We have had more no-hitters in the first month-plus of the Major League Baseball season (three) than we had in 2016 and 2017 combined (two). But even if it seems like no-hitters are on the rise, there is an argument that isn't the case, and no matter how you slice it, no-hitters are rare.
To wit: Five current MLB teams have had only one no-hitter in their entire existence, and one team has never had one at all.
Thus, we look at the last no-hitter for every team, save for the one that still doesn't have one. If you weren't around for the last one, odds are you've got quite a wait for the next one.
AMERICAN LEAGUE EAST
Blue Jays: Dave Stieb
Sept. 2, 1990
Days since last no-hitter: 10,116
Stieb, one of the most unappreciated great pitchers of the past 30 years, had taken no-hitters into the ninth inning three times before he finally got one. This is the only no-hitter in Blue Jays history.
Orioles: Bob Milacki (6 IP), Mike Flanagan (1 IP), Mark Williamson (1 IP), Gregg Olson (1 IP)
July 13, 1991
Days since last no-hitter: 9,802
As we saw with the most recent Dodgers no-hitter, it's a little strange when a no-hitter is finished by a one-inning reliever; he always looks a little more excited than his contribution necessarily would merit. After this game, then-A's manager Tony LaRussa, whose team had just been no-hit, said, "Everybody congratulated different people. Nobody knew who to shake hands with."
Rays: Matt Garza
July 26, 2010
Days since last no-hitter: 2,849
Garza faced the minimum number of batters; he walked a better who was erased by a double play in the third inning. Opposing pitcher Max Scherzer of the Tigers actually took his own no-hit bid into the sixth inning. This remains the only no-hitter in Rays history
Red Sox: Jon Lester
May 19, 2008
Days since last no-hitter: 3,647
It'll be the 10-year anniversary of this no-hitter on Saturday. It was less than two years after Lester had faced down cancer, and it was also the game that gave Jason Varitek the all-time lead for no-hitters caught (Carlos Ruiz later tied him).
Varitek's no-hitters caught:
1. Hideo Nomo: April 4, 2001
2. Derek Lowe: April 27, 2002
3. Clay Buchholz: April 1, 2007
4. Jon Lester: May 19, 2008
Yankees: David Cone
July 18, 1999
Days since last no-hitter: 6,867
It certainly feels like the Yankees have had one since this one, but they haven't. Cone unquestionably has the most iconic post-perfect game pose, that mix of disbelief and euphoria only perfect games can provide. And don't forget that it was also Yogi Berra Day. The ceremonial first pitch was thrown to Berra by Don Larsen in a recreation of the final pitch of Larsen's World Series perfect game in 1956.
Video: MON@NYY: Cone throws a perfect game against Montreal
Indians: Len Barker
May 15, 1981
Days since last no-hitter: 13,513
For all the great pitchers the Indians have had, they've still had only Barker's perfect game to hold them for nearly 40 years now. Pitchers who threw no-hitters for the Indians before Barker include two Hall of Famers: Dennis Eckersley and Bob Feller, who threw three. Barker threw only 19 balls the whole game.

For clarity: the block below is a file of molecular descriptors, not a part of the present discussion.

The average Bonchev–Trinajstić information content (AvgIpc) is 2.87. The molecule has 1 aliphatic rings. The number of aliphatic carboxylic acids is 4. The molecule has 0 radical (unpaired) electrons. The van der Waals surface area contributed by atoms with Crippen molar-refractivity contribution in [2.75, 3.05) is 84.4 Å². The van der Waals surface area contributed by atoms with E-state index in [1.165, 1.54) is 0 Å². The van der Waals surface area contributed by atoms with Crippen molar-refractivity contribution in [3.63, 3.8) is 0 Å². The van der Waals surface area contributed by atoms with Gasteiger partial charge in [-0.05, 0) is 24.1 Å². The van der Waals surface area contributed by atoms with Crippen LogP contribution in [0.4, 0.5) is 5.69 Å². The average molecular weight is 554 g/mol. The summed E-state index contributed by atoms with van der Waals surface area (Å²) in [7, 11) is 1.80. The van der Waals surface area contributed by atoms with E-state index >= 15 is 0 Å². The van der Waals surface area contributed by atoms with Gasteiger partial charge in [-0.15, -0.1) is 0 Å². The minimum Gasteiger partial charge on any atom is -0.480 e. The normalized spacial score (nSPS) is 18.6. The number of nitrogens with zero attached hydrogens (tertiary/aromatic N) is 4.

Royals: Bret Saberhagen
August 26, 1991
Days since last no-hitter: 9,758
The last guy you want to face when you're trying to hang on to your first career no-hitter is Frank Thomas, but Saberhagen got him to ground out to second base to finish it off.
Tigers: Justin Verlander
May 7, 2011
Days since last no-hitter: 2,564
This was Verlander's second no-hitter, nearly four years after his first. He almost threw a third one four years later, losing it on a Chris Iannetta hit with one out in the ninth.
Video: DET@TOR: Verlander rings up Davis to notch the no-no
Twins: Francisco Liriano
May 3, 2011
Days since last no-hitter: 2,568
Liriano had one of the most fortunate no-hitters ever: He walked six batters and only struck out two.
White Sox: Philip Humber
April 21, 2012
Days since last no-hitter: 2,214
Humber, who appeared in his last MLB game just 18 months after this game, ended up with only 16 wins in his career. Handily, one of those 16 was a perfect game. He ended up with a 6.44 ERA in 2012. This one had a fun ending, too, with the final out being a strikeout that got behind catcher A.J. Pierzynski, who had to throw out the runner from the backstop.
Angels: Jered Weaver
May 2, 2012
Days since last no-hitter: 2,203
Four years earlier, Weaver had thrown the first six innings of a no-hitter in a game against the Dodgers, with the unfortunate caveat that he got the loss in that game. What was he thinking when he finished off his "real" no-hitter? "I had to pee so bad."
Astros: Mike Fiers
August 21, 2015
Days since last no-hitter: 997
The Astros had just traded for Fiers as a stretch-run acquisition the month before, and this was his first win for them. He ended up throwing a total of one postseason inning for Houston.
Athletics: Sean Manaea
April 21, 2018
Days since last no-hitter: 23
Has it really been only 23 days? We were so impossibly young once.
Video: Must C Classic: Sean Manaea no-hits the Red Sox
Mariners: James Paxton
May 8, 2018
Days since last no-hitter: 6